How Can I Defend Against Misdemeanor Theft Charges?
You can face misdemeanor charges for theft in Texas in many different circumstances, including situations involving shoplifting, pickpocketing or theft from a person, passing a worthless check, embezzlement by taking goods from your office, and other related alleged acts. Under the Texas Penal Code, theft is defined broadly to include a situation in which a person “unlawfully appropriates property with intent to deprive the owner of the property.” Generally speaking, the difference between most misdemeanor and felony theft charges concerns the value of the property that has allegedly been appropriated. Most property valued at less than $2,500 will be charged as a misdemeanor, but you should still expect to face Class A misdemeanor charges. If you are convicted of a Class A misdemeanor, you can face up to one year in jail in addition to a monetary fine.
Given the seriousness of even misdemeanor theft charges, you need to begin working with a Temple theft lawyer as soon as you can to develop the strongest possible defense strategy in order to avoid a conviction. What are some of the potential defense strategies for misdemeanor theft charges? Your best defense will be tailored to the facts of your case, but the following are some commonly used defense strategies in theft cases.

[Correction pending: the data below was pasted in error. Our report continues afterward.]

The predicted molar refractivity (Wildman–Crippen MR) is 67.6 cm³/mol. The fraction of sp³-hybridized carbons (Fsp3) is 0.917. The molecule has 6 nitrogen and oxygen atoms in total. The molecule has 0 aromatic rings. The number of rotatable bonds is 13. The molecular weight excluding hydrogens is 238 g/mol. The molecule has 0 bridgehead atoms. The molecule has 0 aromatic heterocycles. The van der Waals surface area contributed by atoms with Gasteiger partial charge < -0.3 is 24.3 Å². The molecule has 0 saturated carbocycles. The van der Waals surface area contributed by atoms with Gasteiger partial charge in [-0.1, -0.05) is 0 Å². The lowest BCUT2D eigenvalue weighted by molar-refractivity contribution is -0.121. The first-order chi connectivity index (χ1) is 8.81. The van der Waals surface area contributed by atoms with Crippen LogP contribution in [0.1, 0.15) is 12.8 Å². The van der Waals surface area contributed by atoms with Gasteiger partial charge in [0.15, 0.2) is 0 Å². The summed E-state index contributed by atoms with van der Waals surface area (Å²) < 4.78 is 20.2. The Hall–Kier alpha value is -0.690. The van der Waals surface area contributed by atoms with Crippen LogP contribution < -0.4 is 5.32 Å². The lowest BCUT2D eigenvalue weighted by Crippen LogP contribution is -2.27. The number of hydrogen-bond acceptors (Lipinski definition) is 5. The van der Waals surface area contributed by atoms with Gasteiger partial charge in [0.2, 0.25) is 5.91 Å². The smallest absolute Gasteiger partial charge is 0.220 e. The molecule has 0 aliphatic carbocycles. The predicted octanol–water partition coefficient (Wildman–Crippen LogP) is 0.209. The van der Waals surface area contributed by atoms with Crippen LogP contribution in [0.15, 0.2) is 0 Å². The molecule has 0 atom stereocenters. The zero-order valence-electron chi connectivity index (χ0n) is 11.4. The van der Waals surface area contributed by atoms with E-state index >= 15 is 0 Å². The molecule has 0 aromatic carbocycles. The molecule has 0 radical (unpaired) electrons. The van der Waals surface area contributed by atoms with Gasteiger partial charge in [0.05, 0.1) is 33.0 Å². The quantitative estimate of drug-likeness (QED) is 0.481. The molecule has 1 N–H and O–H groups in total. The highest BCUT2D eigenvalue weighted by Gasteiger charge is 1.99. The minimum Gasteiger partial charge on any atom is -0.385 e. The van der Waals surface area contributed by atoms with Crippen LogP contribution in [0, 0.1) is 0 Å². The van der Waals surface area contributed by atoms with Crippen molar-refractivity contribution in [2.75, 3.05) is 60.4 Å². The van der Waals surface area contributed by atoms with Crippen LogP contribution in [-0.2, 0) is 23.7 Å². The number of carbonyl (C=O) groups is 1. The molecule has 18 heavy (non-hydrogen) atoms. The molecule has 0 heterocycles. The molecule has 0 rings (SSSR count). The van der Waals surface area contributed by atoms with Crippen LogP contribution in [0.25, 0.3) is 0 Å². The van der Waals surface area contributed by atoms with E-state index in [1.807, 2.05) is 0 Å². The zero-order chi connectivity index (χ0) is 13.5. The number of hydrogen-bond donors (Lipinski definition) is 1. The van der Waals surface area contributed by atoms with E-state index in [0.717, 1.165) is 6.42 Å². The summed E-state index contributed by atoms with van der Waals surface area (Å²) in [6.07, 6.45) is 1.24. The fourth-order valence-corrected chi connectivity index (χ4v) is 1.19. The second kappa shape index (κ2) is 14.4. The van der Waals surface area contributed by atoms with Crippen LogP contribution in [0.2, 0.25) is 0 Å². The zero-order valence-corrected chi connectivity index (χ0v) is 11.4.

You Own the Property
One of the most common misdemeanor theft defense strategies is proving that you own the property you have been accused of appropriating. For example, if you are shopping at a mall and purchased an item in another store before browsing in a subsequent retail location that sells the same product, you can obtain a credit card receipt or other proof that you purchased the item and that you lawfully own the property.
Mistake (You Thought the Property Was Yours)
In some cases, theft charges arise—especially misdemeanor theft charges—when a person takes property that they believe to be theirs. For example, if a person is working in an office and notices an external hard drive in the office supply room, that person might recognize the external hard drive as theirs and take it home. While it might turn out that the external hard drive only resembled the person’s own property, the person took the property by mistake, genuinely believing that they had ownership rights.
Owner Gave Permission or You Were Lawfully Allowed to Use the Property
Sometimes people are accused of theft offenses when they have an item in their possession, but it may be true that the owner of the property actually gave permission for that person to possess it. For example, a person might be charged with theft because they are driving another person’s vehicle, but the owner of the vehicle may have given permission.
Depending upon the circumstances, a theft defense might include entrapment. Entrapment happens when a police officer induces a person to commit a theft offense (or another kind of criminal offense). For entrapment to be a successful defense, you must be able to prove that the law enforcement official actually induced you into committing the crime rather than that the officer merely gave you an opportunity to commit the crime and encouraged you to do it.
Contact a Temple Theft Defense Lawyer
Do you need assistance defending against misdemeanor theft charges? One of our Temple criminal defense lawyers can assist you. Contact The Law Office of Katie L. Gomez, PLLC today.